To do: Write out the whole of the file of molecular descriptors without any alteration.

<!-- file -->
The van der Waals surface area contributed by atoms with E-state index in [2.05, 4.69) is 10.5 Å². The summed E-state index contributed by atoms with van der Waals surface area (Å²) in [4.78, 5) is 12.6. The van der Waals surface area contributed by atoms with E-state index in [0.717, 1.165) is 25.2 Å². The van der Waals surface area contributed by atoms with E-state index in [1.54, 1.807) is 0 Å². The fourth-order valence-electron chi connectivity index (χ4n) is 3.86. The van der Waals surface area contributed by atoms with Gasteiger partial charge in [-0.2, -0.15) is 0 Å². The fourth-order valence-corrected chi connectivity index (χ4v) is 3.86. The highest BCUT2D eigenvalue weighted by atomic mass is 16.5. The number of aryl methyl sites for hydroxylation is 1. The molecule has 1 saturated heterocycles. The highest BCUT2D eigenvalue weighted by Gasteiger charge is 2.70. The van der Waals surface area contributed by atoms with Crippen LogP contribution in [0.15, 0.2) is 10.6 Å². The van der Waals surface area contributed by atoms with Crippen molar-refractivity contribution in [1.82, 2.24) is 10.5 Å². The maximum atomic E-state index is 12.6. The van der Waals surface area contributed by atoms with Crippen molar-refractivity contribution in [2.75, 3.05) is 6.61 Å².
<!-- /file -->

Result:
The van der Waals surface area contributed by atoms with E-state index in [2.05, 4.69) is 10.5 Å². The summed E-state index contributed by atoms with van der Waals surface area (Å²) in [4.78, 5) is 12.6. The van der Waals surface area contributed by atoms with E-state index in [0.717, 1.165) is 25.2 Å². The van der Waals surface area contributed by atoms with E-state index in [1.54, 1.807) is 0 Å². The fourth-order valence-electron chi connectivity index (χ4n) is 3.86. The van der Waals surface area contributed by atoms with Gasteiger partial charge in [-0.2, -0.15) is 0 Å². The fourth-order valence-corrected chi connectivity index (χ4v) is 3.86. The highest BCUT2D eigenvalue weighted by atomic mass is 16.5. The number of aryl methyl sites for hydroxylation is 1. The molecule has 1 saturated heterocycles. The highest BCUT2D eigenvalue weighted by Gasteiger charge is 2.70. The van der Waals surface area contributed by atoms with Crippen LogP contribution in [0.15, 0.2) is 10.6 Å². The van der Waals surface area contributed by atoms with Crippen molar-refractivity contribution in [1.82, 2.24) is 10.5 Å². The maximum atomic E-state index is 12.6. The van der Waals surface area contributed by atoms with Crippen molar-refractivity contribution in [2.75, 3.05) is 6.61 Å².